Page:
Why Ray Dalio’s Bridgewater Is Underperforming in 2019

Pure Alpha, the flagship fund of Ray Dalio’s Bridgewater Associates, fell 4.9% in the first half, the Financial Times reported.

Anuradha Garg - Author

Jul. 22 2019, Updated 3:19 p.m. ET


Pure Alpha, the flagship fund of Ray Dalio’s Bridgewater Associates, fell 4.9% in the first half, the Financial Times reported. This performance stood in stark contrast to 2018, when Pure Alpha rose 14.6% net of fees. In 2018, Pure Alpha outperformed most other major hedge funds. David Einhorn’s Green Capital (GLRE) suffered its worst year with a fall of 34% in 2018. Dan Loeb’s Third Point also saw its worst year since 2008 in 2018. His fund fell 11%.

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Ray Dalio’s Bridgewater’s underperformance YTD

Most asset classes also finished in the red in contrast to Bridgewater’s double-digit gains. The S&P 500 (SPY), the Dow (DIA), and the Nasdaq (QQQ) fell 6.3%, 5.7%, and 1%, respectively. We discussed Bridgewater’s performance in detail in Ray Dalio’s Bridgewater Is Rare Bright Spot in Market Rout.

Contrast to outperformance in 2018

The stance that likely helped Dalio outperform in 2018 also probably led to Pure Alpha’s underperformance year-to-date. Unlike a lot of other hedge fund managers, Dalio turned bearish on growth prospects in 2018. According to CNBC, Bridgewater Associates’ co-chief investment officer, Bob Prince, told the Financial Times in October that the economy was at an “inflection point where [it] is moving from hot to mediocre.” At that point, most other hedge fund managers were still very bullish on the market’s prospects. This call was right on the money. After the interview on October 14, the S&P 500, the Dow, and the Nasdaq fell 9.4%, 7.9%, and 11.5%, respectively, until the end of 2018.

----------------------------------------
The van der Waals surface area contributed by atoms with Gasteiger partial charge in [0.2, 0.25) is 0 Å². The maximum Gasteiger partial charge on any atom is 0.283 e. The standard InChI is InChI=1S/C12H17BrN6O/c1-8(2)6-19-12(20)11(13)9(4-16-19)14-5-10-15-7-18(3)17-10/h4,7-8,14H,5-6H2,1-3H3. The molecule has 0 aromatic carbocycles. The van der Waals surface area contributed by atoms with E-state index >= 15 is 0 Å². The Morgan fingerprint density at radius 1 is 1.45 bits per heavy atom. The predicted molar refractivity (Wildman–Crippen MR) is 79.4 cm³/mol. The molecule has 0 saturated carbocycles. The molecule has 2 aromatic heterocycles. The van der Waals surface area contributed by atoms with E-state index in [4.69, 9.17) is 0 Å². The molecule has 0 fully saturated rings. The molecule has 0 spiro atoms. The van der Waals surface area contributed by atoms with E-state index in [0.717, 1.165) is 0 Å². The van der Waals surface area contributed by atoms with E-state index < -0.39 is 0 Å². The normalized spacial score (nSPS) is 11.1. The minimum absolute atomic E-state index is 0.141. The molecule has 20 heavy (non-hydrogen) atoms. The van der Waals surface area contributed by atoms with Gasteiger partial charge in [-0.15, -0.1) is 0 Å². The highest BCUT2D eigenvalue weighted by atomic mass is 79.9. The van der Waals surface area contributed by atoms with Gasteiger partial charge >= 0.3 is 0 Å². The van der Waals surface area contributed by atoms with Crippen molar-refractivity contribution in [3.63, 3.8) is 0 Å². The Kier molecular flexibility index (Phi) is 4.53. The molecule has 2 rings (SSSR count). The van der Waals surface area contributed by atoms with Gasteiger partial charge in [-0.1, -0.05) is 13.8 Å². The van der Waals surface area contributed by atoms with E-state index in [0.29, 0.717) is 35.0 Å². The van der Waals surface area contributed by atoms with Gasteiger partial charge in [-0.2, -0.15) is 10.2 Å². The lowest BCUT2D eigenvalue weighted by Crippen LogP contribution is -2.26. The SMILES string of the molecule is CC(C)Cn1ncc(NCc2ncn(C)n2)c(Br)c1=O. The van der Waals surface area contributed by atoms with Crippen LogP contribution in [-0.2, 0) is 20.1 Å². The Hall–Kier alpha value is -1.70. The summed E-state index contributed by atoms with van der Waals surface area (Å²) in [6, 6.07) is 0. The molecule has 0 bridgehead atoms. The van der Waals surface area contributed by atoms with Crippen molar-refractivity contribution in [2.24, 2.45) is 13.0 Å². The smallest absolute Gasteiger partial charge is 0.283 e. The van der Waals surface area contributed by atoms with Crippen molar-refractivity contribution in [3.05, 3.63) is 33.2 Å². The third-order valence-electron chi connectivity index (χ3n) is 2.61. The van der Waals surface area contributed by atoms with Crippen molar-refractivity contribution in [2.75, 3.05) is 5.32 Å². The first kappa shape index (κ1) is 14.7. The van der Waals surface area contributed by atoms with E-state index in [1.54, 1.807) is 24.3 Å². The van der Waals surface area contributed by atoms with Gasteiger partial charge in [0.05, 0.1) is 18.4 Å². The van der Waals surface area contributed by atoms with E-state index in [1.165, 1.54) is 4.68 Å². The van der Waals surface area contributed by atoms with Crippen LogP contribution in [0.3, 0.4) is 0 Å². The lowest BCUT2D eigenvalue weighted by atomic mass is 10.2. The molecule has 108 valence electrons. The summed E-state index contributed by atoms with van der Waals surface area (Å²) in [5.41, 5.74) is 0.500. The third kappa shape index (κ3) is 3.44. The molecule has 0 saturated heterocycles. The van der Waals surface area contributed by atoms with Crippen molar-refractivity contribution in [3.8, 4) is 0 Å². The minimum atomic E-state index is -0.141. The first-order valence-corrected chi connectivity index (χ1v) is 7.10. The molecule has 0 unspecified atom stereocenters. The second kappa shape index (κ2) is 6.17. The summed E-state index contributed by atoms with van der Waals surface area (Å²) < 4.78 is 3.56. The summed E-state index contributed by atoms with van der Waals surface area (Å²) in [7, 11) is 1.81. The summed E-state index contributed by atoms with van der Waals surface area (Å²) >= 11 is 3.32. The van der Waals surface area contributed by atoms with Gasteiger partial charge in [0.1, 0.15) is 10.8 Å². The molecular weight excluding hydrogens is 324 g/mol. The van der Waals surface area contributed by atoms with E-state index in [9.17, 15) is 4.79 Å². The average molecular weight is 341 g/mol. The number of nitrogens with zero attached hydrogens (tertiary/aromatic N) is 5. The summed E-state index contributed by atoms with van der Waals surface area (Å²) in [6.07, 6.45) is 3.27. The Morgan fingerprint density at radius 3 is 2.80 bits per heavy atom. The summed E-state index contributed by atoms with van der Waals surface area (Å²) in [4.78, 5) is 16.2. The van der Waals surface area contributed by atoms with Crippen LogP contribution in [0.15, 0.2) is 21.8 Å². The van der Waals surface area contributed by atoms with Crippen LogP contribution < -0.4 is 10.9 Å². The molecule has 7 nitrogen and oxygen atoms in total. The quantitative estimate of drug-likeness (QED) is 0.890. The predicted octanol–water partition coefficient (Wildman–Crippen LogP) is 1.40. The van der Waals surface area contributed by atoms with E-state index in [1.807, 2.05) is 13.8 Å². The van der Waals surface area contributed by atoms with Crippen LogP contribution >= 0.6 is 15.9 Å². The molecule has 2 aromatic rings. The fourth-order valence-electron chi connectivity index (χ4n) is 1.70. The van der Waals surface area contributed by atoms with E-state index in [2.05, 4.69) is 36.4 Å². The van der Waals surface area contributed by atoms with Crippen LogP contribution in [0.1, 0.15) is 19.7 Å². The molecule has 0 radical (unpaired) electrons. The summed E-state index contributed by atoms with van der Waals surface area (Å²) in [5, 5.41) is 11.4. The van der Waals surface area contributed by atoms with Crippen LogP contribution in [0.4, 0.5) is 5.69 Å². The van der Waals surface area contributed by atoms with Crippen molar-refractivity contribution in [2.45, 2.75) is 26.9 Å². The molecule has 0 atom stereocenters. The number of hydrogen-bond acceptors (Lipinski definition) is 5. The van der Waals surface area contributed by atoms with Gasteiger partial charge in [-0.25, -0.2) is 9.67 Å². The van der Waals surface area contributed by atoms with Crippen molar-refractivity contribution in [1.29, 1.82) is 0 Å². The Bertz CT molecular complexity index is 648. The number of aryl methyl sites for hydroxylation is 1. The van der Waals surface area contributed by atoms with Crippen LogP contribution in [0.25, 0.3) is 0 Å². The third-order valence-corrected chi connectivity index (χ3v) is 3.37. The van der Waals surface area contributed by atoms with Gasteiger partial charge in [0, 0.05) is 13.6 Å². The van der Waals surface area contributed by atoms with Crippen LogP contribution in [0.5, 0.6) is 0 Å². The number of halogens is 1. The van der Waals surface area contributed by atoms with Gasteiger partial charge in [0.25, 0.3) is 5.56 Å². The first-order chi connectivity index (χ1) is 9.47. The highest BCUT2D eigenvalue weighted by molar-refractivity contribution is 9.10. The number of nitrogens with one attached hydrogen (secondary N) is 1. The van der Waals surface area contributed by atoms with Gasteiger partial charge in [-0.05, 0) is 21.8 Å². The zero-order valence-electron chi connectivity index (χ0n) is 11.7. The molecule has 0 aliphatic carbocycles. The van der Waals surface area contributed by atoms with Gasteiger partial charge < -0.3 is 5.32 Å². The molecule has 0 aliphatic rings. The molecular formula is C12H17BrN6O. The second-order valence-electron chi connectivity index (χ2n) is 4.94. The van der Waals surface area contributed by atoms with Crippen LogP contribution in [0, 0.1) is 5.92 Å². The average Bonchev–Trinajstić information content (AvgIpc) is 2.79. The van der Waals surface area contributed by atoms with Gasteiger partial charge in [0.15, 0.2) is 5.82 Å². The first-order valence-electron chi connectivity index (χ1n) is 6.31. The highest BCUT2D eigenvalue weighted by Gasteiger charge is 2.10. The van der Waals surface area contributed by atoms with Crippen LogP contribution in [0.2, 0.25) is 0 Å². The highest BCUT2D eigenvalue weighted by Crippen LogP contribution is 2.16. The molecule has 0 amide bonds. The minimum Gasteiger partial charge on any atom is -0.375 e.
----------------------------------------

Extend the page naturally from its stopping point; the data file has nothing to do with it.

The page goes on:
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What could be the reason for Bridgewater’s underperformance in 2019?

However, the same bearish stance might be to blame for the fund’s dismal performance in 2019. The Financial Times stated that Pure Alpha fell 4.5% in January, which might mean Dalio went into 2019 expecting weakness. In a phone interview with Reuters in December, Greg Johnson, a co-chief investment officer at Bridgewater, said, “The biggest theme developing is that you are going to have significantly weaker growth, near recession level growth in 2019, based on our measures, and the markets are generally not pricing that in.”

Markets bounced back in 2019

In contrast to Bridgewater’s expectations, the markets have bounced back in 2019. Year-to-date, the S&P 500 and the Nasdaq are up 18.9% and 23.8%, respectively. However, according to the Financial Times, after a difficult start to 2009 and 2016, Pure Alpha was able to “claw back its losses in the second halves of those years.”

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A paradigm shift

In a LinkedIn post last week, Dalio warned investors that the market paradigm might be about to change. He added, “In paradigm shifts, most people get caught overextended doing something overly popular and get really hurt.” Dalio also believes that stock buybacks, mergers, acquisitions, and private equity investing have pushed up equity prices supported by easy money.

Dalio recommends gold

Dalio believes that all of the above stimulants aren’t sustainable, and investors will face diminishing returns when they run out of steam. He believes that equity and equity-like investments are “unlikely to be good real returning investments.” He added in his post, “I believe that it would be both risk-reducing and return-enhancing to consider adding gold to one’s portfolio. I will soon send out an explanation of why I believe that gold is an effective portfolio diversifier.”

He increased his fund’s stakes in the SPDR Gold Shares ETF and the iShares Gold Trust ETF in the first quarter. Read more about Dalio’s take on gold in Dalio’s Answer to the End of the Lower-Rate Era Is Gold.


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